Glenn Greenwald writes: Two significant events happened on Thursday: (1) the Democratic-led Senate rejuvenated and expanded the War on Terror by, among other things, passing a law authorizing military detention on U.S. soil and expanding the formal scope of the War; and (2) Obama lawyers, for the first time, publicly justified the President’s asserted (and seized) power to target U.S. citizens for assassination without any transparency or due process. I wrote extensively about the first episode on Thursday, and now have a question for those supporting the assassination theories just offered by the President’s lawyers.
To pose that question, I’d like to harken back for a moment to the controversy over the Guantanamo detention system. Democrats universally purported to be appalled that the Bush administration was indefinitely imprisoning people without any charges or due process. Barack Obama, as a Senator from Illinois, denounced “the Bush Administration’s attempt to create a legal black hole at Guantanamo” — i.e., that people would be put in cages, possibly forever,with no charges. But Bush lawyers offered a theory for why due-process-free imprisonment was justifiable. The theory had these four fairly simple premises:
(1) Terrorism is not primarily a criminal offense. It is an act of war. Thus: We Are At War With The Terrorists.
(2) Those who try to harm the U.S. as part of this War are combatants and Terrorists — not criminals — and are thus entitled to no due process or any other rights to which accused criminals are entitled. It is the U.S. military (led by the Commander-in-Chief) — not courts — which decides who is and is not a combatant and Terrorist.
(3) Whether someone is a combatant or Terrorist is decided by only one thing: the President’s unilateral decree. Once the President decrees someone a combatant or Terrorist — including one of his own citizens — that person by definition becomes one, and he can then be treated as such without any further judicial process or Constitutional protection. Once that presidential accusatory decree issues, protections of the Constitution and law disappear. In sum, presidential accusations that someone is a Terrorist are the same as proof and a verdict of guilt.
(4) Unlike virtually every other war ever fought, the “battlefield” of this War is not found where opposing forces are shooting at each other, but is rather defined as: wherever an accused Terrorist is found anywhere in the world. Thus, the President’s battlefield powers — which are limitless: unilateral targeting for death, indefinite imprisonment without charges, spying on communications without any oversight – are not confined to any geographical location, but instead can be applied everywhere. Wherever an accused combatant or Terrorist physically exists — sleeping in a bed, riding in a car with his children, thousands of miles away from any actual shooting — is the “battlefield.”
Those were the once-controversial theoretical premises offered repeatedly by Bush lawyers and other defenders to justify the Guantanamo detention system. More generally, these theories were (and remain) the heart and soul of the neocon view of the War on Terror. Once you accept those four premises, there is no coherent way to oppose Guantanamo. So here is my question:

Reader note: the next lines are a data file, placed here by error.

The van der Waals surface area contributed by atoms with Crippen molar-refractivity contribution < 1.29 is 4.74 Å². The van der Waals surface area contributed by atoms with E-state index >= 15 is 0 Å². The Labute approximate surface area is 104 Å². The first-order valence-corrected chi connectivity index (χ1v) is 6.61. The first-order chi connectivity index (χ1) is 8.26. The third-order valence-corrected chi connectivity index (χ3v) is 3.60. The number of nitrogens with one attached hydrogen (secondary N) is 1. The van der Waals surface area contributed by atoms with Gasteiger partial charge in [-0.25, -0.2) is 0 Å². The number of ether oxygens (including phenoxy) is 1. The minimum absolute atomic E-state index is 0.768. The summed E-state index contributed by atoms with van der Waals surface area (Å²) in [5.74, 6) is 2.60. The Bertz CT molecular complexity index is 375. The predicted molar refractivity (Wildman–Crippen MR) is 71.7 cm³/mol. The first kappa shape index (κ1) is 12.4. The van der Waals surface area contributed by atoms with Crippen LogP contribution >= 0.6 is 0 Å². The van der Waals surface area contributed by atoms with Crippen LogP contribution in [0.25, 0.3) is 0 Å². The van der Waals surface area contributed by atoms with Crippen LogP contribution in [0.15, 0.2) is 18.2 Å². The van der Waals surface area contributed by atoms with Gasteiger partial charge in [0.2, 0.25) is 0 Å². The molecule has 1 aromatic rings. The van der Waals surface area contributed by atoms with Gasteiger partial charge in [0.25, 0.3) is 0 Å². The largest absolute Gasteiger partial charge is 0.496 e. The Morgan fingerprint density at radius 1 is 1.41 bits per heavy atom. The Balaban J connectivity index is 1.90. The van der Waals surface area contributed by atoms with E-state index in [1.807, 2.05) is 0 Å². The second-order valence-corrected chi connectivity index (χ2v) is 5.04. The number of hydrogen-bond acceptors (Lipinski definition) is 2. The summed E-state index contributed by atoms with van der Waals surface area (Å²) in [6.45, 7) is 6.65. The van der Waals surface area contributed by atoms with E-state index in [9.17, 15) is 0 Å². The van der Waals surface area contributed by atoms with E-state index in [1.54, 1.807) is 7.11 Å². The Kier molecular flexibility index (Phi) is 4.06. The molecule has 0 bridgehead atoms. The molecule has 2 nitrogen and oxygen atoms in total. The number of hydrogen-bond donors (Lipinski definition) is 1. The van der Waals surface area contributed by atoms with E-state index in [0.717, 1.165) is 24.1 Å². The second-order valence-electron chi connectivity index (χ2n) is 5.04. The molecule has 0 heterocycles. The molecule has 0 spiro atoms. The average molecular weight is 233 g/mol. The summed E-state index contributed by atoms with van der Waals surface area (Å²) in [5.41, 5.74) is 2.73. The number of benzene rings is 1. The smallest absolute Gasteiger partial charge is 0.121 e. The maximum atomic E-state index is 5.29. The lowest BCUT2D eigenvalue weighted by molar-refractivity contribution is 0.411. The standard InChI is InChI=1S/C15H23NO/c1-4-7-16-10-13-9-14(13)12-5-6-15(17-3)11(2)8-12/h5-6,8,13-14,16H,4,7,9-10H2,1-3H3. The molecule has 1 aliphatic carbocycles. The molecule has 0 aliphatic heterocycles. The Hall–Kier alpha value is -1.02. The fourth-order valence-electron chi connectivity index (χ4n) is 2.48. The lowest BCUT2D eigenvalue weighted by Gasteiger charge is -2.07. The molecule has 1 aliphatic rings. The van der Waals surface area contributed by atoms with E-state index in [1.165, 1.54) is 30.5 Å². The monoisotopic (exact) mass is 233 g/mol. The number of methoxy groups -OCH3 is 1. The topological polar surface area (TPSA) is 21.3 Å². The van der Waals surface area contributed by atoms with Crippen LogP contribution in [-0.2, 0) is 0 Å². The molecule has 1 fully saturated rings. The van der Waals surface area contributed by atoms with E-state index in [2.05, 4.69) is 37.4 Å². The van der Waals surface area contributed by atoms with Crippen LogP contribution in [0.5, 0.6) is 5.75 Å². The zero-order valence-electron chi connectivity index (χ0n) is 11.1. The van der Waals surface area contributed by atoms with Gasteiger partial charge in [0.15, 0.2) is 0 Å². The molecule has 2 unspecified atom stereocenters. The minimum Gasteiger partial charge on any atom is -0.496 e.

At this point, do Obama defenders reject any of these four premises? I mean this literally: I cannot count how many times I have heard exactly this same theory offered by Obama supporters justifying his assassination powers (the President is entitled to target citizens for death because we are at War, and once you take up arms against the U.S. (meaning: once the President accuses you of doing so) you have no due process rights). Indeed, there simply is no possible way to defend the assassination powers claimed by Obama without embracing each of these theories. And therefore, here is what Obama lawyers said on Thursday:
U.S. citizens are legitimate military targets when they take up arms with al-Qaida, top national security lawyers in the Obama administration said Thursday. The lawyers were asked at a national security conference about the CIA killing of Anwar al-Awlaki, a U.S. citizen and leading al-Qaida figure. . . .
The government lawyers, CIA counsel Stephen Preston and Pentagon counsel Jeh Johnson, did not directly address the al-Awlaki case. But they said U.S. citizens do not have immunity when they are at war with the United States.
Johnson said only the executive branch, not the courts, is equipped to make military battlefield targeting decisions about who qualifies as an enemy.
When Obama lawyers refer to “U.S. citizens who take up arms with al-Qaida,” what they mean is this: those whom the President accuses (in secret, with no due process or evidence presented) of having taken up arms with al-Qaida. When they refer to “battlefield targeting decisions,” they do not mean a place where there is active fighting, but rather: anywhere in the world an accused Terrorist is found (leaving no doubt about that, Johnson decreed that the limits of “battlefield v. non battlefield is a distinction that is growing stale“). In other words: the whole world is the battlefield, a claim Obama officials have long embraced, and someone is a Terrorist the minute the President declares him to be one: the President is the sole judge, the sole jury, and now even the sole executioner.
So my question to defenders of Obama’s assassination powers is this: which of those four core Bush/Cheney War on Terror premises do you reject, if any?